• Do you find the generic Class-based View (CBV) method an improvement over functional views?
  • What URL scheme do you prefer for your file uploads and why?

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LinkedIn now with less salt!

Funny tweets about LinkedIn

Even the finest sword plunged into salt water will eventually rust.     Sun Tzu *

Yesterday, the word of the day at LinkedIn was “Salt” (in the cryptographic sense and not the NaCl sense). Some dodgy fellow made off with at least some of the LinkedIn password database. Those passwords were not stored in cleartext (thank Jupiter) but the hashes weren’t salted. This means tools like John The Ripper can be used to find the original password and that is exactly what happened.

If you are a software developer and you work on public facing web sites, here is the LinkedIn lesson:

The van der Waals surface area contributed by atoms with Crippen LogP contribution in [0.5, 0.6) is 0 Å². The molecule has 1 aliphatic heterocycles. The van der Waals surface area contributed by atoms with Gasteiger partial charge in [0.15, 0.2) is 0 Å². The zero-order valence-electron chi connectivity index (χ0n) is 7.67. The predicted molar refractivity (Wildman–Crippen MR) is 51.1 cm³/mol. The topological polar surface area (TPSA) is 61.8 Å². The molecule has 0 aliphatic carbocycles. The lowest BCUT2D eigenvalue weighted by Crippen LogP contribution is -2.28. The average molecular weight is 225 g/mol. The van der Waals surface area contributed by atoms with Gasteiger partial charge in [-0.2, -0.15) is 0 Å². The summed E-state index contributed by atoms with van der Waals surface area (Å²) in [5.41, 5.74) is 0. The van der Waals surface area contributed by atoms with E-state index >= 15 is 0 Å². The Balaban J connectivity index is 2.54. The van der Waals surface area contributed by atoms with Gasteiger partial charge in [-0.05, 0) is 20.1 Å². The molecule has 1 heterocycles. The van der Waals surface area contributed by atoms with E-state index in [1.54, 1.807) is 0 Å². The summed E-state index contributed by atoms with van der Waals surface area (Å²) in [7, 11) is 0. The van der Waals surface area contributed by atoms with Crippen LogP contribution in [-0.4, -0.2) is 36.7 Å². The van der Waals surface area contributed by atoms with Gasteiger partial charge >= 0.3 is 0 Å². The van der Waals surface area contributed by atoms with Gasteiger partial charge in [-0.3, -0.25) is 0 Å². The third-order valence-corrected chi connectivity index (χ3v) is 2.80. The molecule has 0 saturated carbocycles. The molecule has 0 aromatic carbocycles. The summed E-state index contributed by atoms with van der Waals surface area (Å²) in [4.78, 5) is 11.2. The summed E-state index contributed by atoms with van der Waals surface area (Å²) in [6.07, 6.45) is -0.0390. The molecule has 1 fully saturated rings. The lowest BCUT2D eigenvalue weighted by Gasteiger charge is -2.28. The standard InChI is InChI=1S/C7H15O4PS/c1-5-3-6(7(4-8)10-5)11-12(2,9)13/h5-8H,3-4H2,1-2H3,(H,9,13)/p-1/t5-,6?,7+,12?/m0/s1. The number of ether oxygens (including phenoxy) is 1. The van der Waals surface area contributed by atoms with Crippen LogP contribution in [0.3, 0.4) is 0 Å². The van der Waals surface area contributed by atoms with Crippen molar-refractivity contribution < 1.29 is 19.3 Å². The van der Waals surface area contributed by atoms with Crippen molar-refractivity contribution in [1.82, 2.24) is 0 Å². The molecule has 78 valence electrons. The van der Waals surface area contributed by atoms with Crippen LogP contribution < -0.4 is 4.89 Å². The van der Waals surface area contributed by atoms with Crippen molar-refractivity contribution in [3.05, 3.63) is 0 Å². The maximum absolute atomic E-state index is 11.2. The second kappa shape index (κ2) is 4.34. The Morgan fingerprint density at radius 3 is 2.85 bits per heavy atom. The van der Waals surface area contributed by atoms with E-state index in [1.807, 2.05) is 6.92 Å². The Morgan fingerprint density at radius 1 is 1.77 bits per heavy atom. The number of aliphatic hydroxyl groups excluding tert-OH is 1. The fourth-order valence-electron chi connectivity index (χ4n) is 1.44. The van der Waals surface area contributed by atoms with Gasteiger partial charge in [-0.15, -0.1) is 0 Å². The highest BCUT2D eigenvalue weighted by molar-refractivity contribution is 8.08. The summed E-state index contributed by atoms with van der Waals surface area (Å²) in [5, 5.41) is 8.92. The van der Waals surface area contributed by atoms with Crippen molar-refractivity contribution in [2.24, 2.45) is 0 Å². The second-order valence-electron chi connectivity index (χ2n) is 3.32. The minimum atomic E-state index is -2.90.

1. Always use salt with your password hashing scheme
  2. Use slow hashing functions like bcrypt or scrypt rather than faster hashing functions like MD5, SHA, etc.

* Note on epigram: Security nerds love to quote Sun Tzu and this was the only Sun Tzu quote I could find that had some salt in it.

Install secure Webmin 1.580 on Ubuntu 12.04 LTS Precise Pangolin

Webmin welcome screen welcomes

Installing Webmin on Ubuntu 12.04 LTS Precise Pangolin is quite simple. This article will walk you through the complete installation of Webmin 1.580 including the upgrading of the self-signed certificate to a 2048-bit key (a 512-bit key is the default).

This is my system:

$ uname -a
Linux brasenose 3.2.0-24-generic-pae #37-Ubuntu SMP Wed Apr 25 10:47:59 UTC 2012 i686 i686 i386 GNU/Linux
$ lsb_release -a
No LSB modules are available.
Distributor ID:	Ubuntu
Description:	Ubuntu 12.04 LTS
Release:	12.04
Codename:	precise
$ openssl version
OpenSSL 1.0.1 14 Mar 2012

That last check is pretty important. If you don’t have OpenSSL installed you are not going to be able to run Webmin over TLS so make sure it is installed.

My demonstration system is a minimal system with only a SSH Server installed and a static IP set-up.